Fact: Children are always hungry.
It doesn't seem to matter in our household whether they have just eaten a full meal, had multiple snacks, and are awaiting dinner coming out of the oven momentarily--they still want something to eat.
Yesterday, my husband came home with some protein and snack bars. Shortly after, my youngest son, who is five, came bouncing and dancing down the stairs to me, one of the snack bars in his hand. Still cavorting, he made his plea (moments before dinner time, I would add): could he have the bar? Knowing that he has especial difficulty with a “no” response when he is hungry, but further knowing that he would struggle to eat whatever was healthy of his dinner if I acquiesced to his pleas, I thought I came up with a great idea. I told him that he could hide the bar for snack time tomorrow.
You see, in a house of seven kids, you never know if the food item you want so badly will be there if you wait. Maybe someone else will take it, and by the time you have patiently waited for it comes, it may be gone, with no trace of evidence for who might have indulged.
My son was very pleased with this idea, and happily went running off to find the perfect hiding spot where no one could find his anticipated treat.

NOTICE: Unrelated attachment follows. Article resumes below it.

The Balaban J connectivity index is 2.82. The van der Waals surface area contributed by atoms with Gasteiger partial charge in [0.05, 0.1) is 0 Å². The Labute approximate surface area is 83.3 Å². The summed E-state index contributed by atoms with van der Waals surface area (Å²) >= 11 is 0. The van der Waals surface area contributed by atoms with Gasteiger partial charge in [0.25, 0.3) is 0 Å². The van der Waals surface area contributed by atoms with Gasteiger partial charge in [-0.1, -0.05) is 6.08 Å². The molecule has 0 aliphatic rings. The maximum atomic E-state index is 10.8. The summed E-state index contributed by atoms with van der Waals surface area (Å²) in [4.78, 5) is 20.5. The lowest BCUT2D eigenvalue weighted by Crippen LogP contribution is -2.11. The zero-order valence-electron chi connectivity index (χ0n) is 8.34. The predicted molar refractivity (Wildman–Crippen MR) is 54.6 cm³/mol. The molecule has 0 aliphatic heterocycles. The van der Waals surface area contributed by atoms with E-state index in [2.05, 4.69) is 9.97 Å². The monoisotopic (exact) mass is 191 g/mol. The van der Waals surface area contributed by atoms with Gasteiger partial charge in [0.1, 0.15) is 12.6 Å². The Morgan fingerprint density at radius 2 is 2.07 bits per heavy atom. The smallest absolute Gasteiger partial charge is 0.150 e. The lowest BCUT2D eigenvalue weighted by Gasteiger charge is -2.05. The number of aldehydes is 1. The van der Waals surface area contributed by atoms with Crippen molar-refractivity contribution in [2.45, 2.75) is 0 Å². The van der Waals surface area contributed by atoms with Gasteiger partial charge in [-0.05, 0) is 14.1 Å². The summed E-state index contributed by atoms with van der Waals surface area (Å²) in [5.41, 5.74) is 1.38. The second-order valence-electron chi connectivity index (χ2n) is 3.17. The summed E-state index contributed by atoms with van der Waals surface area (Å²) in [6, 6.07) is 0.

This morning my husband stopped on his way out of our closet, and noticed our empty metal laundry basket, sitting on the concrete floor against the wall. Behind it, and clearly showing through it, were the bright red and orange colors of the wrapped snack.
Hiding in plain sight.
In his little five year old brain, this was sufficient. As adults, we can clearly see that his hiding place and method were not sufficient to keep others from finding them, but sometimes we, if we're honest, find ourselves doing the same thing. Hiding in plain sight.
I have been reading through the Genesis narrative, the Creation, and the garden of Eden. This morning, I had come to the story of the Fall. Adam and Eve had been placed in a perfect garden, full of beauty, joy, and full satisfaction. There was not a single need that was not filled. The couple enjoyed the very Presence of God every day. God had given them one commandment only: They were not to eat of the tree of the knowledge of good and evil, or they would die.